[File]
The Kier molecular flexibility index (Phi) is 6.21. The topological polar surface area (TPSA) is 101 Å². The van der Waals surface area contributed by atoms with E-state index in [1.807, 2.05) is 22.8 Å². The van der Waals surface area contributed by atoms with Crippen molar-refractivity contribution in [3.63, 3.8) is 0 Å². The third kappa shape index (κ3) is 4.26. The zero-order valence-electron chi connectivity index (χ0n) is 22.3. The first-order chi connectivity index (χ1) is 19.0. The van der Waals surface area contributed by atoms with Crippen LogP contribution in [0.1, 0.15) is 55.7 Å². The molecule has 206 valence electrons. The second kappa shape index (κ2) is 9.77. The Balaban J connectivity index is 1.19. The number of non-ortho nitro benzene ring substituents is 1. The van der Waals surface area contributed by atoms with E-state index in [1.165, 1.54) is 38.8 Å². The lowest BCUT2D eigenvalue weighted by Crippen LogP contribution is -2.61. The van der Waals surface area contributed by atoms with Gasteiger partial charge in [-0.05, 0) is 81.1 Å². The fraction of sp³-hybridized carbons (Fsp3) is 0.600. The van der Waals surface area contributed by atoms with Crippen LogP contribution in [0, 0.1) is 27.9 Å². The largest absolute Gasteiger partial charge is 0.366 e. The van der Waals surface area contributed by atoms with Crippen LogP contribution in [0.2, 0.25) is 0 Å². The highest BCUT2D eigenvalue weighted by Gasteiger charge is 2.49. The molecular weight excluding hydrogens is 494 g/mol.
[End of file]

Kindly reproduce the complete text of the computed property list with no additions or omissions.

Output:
The Kier molecular flexibility index (Phi) is 6.21. The topological polar surface area (TPSA) is 101 Å². The van der Waals surface area contributed by atoms with E-state index in [1.807, 2.05) is 22.8 Å². The van der Waals surface area contributed by atoms with Crippen molar-refractivity contribution in [3.63, 3.8) is 0 Å². The third kappa shape index (κ3) is 4.26. The zero-order valence-electron chi connectivity index (χ0n) is 22.3. The first-order chi connectivity index (χ1) is 19.0. The van der Waals surface area contributed by atoms with Crippen LogP contribution in [0.1, 0.15) is 55.7 Å². The molecule has 206 valence electrons. The second kappa shape index (κ2) is 9.77. The Balaban J connectivity index is 1.19. The number of non-ortho nitro benzene ring substituents is 1. The van der Waals surface area contributed by atoms with E-state index in [1.165, 1.54) is 38.8 Å². The lowest BCUT2D eigenvalue weighted by Crippen LogP contribution is -2.61. The van der Waals surface area contributed by atoms with Gasteiger partial charge in [-0.05, 0) is 81.1 Å². The fraction of sp³-hybridized carbons (Fsp3) is 0.600. The van der Waals surface area contributed by atoms with Crippen LogP contribution in [0, 0.1) is 27.9 Å². The largest absolute Gasteiger partial charge is 0.366 e. The van der Waals surface area contributed by atoms with Crippen LogP contribution in [0.2, 0.25) is 0 Å². The highest BCUT2D eigenvalue weighted by Gasteiger charge is 2.49. The molecular weight excluding hydrogens is 494 g/mol.